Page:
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Last chapter in Gallaher's story as factory machines fall silent


The factory at Lisnafillan ouside Ballymena

The factory at Lisnafillan ouside Ballymena

Hairdresser Helen Doherty, owner of Razors barbershop in Galgorm, spoke of her sadness at the plant’s closure

Hairdresser Helen Doherty, owner of Razors barbershop in Galgorm, spoke of her sadness at the plant’s closure

Pat McCallion, who worked for the company for 42 years

Pat McCallion, who worked for the company for 42 years


The factory at Lisnafillan ouside Ballymena

After decades as one of Ballymena's biggest employers, the former Gallaher tobacco factory closed for the last time yesterday.

Owner JTI announced in 2014 that it was moving its long-standing Co Antrim operation to Poland, resulting in the loss of 860 jobs.

At its peak, more than 2,000 people worked on the 100 acre JTI Gallaher site.

The employer had enjoyed a reputation for generous wages and providing 'a job for life', often through more than one generation in a family.

The few remaining employees finished their day yesterday at the Lisnafillan factory which will now be taken over by the bus giant Wright Group in December.

Pat McCallion (65) spent 42 years working in JTI and Gallaher's - spending most of his time in security, as well as 20 years as his trade union's shop steward.

"It's sad, production has ceased and now the machines will be packed up and moved to Poland," he said.

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The economic impact, he said, was yet to hit Ballymena, with JTI workers getting "probably one of the best redundancy packages in Northern Ireland, if not the UK".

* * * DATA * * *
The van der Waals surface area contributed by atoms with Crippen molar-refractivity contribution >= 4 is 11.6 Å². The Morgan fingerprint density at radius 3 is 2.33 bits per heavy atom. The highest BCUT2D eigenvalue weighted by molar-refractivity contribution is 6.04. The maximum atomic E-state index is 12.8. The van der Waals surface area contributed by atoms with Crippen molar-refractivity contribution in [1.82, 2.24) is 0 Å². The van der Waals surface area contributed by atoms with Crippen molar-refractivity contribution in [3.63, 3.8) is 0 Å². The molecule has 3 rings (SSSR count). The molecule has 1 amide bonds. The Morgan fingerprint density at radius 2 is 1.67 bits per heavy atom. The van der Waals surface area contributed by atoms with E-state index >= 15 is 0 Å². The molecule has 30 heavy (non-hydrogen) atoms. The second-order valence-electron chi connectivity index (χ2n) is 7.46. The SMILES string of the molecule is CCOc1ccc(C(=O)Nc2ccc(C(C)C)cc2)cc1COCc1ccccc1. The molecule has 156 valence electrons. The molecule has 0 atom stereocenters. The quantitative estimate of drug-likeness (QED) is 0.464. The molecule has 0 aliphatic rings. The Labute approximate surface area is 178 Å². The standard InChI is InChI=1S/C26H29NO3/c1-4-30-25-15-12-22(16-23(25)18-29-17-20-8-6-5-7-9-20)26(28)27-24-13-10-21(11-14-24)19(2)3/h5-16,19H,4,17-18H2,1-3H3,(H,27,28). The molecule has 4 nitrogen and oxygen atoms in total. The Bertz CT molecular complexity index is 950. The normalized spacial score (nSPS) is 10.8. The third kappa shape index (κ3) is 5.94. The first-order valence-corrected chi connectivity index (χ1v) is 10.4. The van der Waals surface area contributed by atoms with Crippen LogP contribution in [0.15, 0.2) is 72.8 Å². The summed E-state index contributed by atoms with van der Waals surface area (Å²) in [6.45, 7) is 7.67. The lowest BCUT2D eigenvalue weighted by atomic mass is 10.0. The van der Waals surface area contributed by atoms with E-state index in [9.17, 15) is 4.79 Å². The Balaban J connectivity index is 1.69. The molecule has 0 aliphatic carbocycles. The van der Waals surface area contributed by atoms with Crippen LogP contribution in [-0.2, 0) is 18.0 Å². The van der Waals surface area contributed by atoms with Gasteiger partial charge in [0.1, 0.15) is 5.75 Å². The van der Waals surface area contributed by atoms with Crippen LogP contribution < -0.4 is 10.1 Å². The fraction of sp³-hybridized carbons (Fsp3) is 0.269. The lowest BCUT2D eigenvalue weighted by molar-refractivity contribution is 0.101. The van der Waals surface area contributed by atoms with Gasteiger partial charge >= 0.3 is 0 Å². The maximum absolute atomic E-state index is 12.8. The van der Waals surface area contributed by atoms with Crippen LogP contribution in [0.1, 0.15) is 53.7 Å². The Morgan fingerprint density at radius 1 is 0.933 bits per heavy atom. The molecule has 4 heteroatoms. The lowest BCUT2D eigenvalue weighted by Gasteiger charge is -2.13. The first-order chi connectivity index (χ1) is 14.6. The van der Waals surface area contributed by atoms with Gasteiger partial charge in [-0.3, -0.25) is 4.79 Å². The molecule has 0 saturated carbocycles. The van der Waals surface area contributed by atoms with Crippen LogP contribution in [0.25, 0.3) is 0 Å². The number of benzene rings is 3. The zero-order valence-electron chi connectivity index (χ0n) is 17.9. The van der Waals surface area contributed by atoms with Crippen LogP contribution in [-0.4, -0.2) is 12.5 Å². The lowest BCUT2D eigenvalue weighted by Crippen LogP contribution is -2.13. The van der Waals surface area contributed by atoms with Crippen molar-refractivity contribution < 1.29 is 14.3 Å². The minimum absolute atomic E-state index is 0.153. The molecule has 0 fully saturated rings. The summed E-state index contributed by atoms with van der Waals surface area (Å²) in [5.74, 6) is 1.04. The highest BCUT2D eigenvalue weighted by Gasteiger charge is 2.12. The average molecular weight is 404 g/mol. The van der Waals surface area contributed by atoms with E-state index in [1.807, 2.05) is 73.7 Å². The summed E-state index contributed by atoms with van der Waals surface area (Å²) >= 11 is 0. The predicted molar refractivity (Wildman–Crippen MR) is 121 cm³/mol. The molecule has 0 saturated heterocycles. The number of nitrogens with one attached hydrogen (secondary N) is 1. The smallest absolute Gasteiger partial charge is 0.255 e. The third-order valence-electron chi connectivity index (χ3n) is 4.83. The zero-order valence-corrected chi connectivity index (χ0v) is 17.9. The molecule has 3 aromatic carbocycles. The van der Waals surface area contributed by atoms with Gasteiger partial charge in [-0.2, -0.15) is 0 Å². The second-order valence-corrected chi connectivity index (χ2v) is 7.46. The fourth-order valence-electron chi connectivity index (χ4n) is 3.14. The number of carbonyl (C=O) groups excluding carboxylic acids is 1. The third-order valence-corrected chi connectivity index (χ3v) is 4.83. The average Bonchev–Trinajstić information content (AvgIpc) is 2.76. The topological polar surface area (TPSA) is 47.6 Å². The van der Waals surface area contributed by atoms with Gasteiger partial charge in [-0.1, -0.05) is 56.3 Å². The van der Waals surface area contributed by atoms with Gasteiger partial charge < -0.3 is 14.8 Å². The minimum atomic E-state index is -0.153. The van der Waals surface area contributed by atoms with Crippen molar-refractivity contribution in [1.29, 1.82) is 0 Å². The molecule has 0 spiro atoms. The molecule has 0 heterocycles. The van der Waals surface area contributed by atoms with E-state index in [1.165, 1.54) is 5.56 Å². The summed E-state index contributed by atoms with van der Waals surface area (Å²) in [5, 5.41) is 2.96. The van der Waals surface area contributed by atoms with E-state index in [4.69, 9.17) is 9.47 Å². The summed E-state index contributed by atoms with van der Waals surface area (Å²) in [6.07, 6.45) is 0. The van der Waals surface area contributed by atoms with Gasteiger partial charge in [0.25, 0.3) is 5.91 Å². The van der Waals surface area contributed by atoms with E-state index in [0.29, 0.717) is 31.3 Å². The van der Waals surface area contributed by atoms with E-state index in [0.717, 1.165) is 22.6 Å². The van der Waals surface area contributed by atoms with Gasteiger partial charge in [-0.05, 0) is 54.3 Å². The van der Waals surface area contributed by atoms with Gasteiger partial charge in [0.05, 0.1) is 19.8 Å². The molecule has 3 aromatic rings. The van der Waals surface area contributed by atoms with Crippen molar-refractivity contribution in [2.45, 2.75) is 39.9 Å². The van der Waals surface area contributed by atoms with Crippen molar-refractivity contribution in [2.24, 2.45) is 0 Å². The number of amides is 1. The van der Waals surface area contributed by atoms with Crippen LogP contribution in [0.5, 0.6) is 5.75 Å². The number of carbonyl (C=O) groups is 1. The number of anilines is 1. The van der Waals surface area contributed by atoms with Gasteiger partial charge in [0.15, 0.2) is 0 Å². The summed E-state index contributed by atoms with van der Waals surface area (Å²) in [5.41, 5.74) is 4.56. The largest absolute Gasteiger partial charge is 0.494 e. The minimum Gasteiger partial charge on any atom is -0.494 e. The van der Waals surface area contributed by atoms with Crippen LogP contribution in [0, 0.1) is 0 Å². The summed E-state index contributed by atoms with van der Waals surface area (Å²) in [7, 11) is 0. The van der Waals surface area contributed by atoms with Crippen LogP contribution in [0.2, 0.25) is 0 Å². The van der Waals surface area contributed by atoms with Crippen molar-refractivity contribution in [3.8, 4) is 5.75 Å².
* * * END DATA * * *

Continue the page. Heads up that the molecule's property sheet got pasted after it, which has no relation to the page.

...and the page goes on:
Although many have since found other jobs, he said finding the same level of pay elsewhere was virtually impossible.

Today, Mr McCallion is chairman of the Ballymena Credit Union as well as a trustee of the Gallaher Trust, a £5m charitable legacy left behind by JTI to focus on job creation and skills development.

"I would say there is apprehension in the town as to what the future holds. But on the other hand, you can't look back, you have to look forward," he said.

"There's so much going on in Ballymena trying to create employment, far more than people probably give credit for."

Ballymena was dealt a double blow after its other main employer, tyre producer Michelin, announced it was closing in 2018.

Helen Doherty, owner of Razors Barbershop in Galgorm, knew many family members and friends who spent their entire careers at JTI Gallaher.

"It's one of these places you thought was always going to be there and anyone who got into Gallaher was lucky because they were set for life," she said.

"It is sad, obviously if the money's not there all the businesses in Ballymena are going to suffer."

Ballymena newsagent Eugene Diamond added: "The town is badly affected by it. They were one of the biggest contributors to the town's commercial end over the last 50 years, without a shadow of a doubt."

"Nobody paid wages like Gallaher. It's going to be one of those things that affects the town for years to come."

Mayor of Mid and East Antrim Borough Council, Paul Reid, thanked JTI for being a "fantastic" employer through the years.

"There's no doubt this is a sad day, but we're hopeful we can bring new employment and jobs to our borough, with the top priority in tourism," he said. "It is going to have a knock-on effect for those in the supply chain who will equally feel the pinch."

A JTI spokesperson said yesterday: "JTI would like to extend its deepest thanks to all current and past members of the Lisnafillan factory team for their dedication over the years and their continued commitment and professionalism until the ver y end of production.

"We would like to wish them and their families well for the future."